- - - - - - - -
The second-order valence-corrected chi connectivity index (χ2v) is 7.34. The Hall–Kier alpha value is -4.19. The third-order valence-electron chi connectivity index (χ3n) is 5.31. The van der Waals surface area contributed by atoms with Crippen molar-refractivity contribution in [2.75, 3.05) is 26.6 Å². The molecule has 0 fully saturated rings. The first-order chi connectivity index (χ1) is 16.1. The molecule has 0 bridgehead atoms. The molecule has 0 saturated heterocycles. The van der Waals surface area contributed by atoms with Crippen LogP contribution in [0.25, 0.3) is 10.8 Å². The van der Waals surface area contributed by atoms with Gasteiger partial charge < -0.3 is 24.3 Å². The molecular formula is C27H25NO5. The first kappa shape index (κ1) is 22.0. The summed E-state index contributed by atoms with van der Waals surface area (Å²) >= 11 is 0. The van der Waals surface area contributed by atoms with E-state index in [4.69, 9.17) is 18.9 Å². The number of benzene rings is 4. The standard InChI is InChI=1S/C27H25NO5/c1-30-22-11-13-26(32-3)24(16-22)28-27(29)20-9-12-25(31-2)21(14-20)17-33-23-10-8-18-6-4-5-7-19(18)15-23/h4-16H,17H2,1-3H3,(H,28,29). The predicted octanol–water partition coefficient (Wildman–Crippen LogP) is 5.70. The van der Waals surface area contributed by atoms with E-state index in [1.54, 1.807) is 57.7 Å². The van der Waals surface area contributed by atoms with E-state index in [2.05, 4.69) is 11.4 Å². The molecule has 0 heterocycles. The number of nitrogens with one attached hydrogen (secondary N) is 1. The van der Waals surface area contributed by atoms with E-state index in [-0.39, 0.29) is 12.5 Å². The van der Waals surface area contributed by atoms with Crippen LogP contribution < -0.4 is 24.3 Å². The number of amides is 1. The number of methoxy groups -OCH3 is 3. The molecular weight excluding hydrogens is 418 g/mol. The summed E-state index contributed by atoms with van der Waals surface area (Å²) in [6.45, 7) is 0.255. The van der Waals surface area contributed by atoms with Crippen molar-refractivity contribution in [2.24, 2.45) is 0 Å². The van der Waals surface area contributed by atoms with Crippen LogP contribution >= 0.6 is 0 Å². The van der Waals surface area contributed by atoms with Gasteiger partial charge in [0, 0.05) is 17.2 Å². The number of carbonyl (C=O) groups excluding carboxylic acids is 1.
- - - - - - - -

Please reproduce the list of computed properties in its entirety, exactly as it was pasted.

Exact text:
The second-order valence-corrected chi connectivity index (χ2v) is 7.34. The Hall–Kier alpha value is -4.19. The third-order valence-electron chi connectivity index (χ3n) is 5.31. The van der Waals surface area contributed by atoms with Crippen molar-refractivity contribution in [2.75, 3.05) is 26.6 Å². The molecule has 0 fully saturated rings. The first-order chi connectivity index (χ1) is 16.1. The molecule has 0 bridgehead atoms. The molecule has 0 saturated heterocycles. The van der Waals surface area contributed by atoms with Crippen LogP contribution in [0.25, 0.3) is 10.8 Å². The van der Waals surface area contributed by atoms with Gasteiger partial charge < -0.3 is 24.3 Å². The molecular formula is C27H25NO5. The first kappa shape index (κ1) is 22.0. The summed E-state index contributed by atoms with van der Waals surface area (Å²) >= 11 is 0. The van der Waals surface area contributed by atoms with E-state index in [4.69, 9.17) is 18.9 Å². The number of benzene rings is 4. The standard InChI is InChI=1S/C27H25NO5/c1-30-22-11-13-26(32-3)24(16-22)28-27(29)20-9-12-25(31-2)21(14-20)17-33-23-10-8-18-6-4-5-7-19(18)15-23/h4-16H,17H2,1-3H3,(H,28,29). The predicted octanol–water partition coefficient (Wildman–Crippen LogP) is 5.70. The van der Waals surface area contributed by atoms with E-state index in [1.54, 1.807) is 57.7 Å². The van der Waals surface area contributed by atoms with E-state index in [2.05, 4.69) is 11.4 Å². The molecule has 0 heterocycles. The number of nitrogens with one attached hydrogen (secondary N) is 1. The van der Waals surface area contributed by atoms with E-state index in [-0.39, 0.29) is 12.5 Å². The van der Waals surface area contributed by atoms with Crippen LogP contribution < -0.4 is 24.3 Å². The number of amides is 1. The number of methoxy groups -OCH3 is 3. The molecular weight excluding hydrogens is 418 g/mol. The summed E-state index contributed by atoms with van der Waals surface area (Å²) in [6.45, 7) is 0.255. The van der Waals surface area contributed by atoms with Crippen molar-refractivity contribution in [2.24, 2.45) is 0 Å². The van der Waals surface area contributed by atoms with Crippen LogP contribution >= 0.6 is 0 Å². The van der Waals surface area contributed by atoms with Gasteiger partial charge in [0, 0.05) is 17.2 Å². The number of carbonyl (C=O) groups excluding carboxylic acids is 1.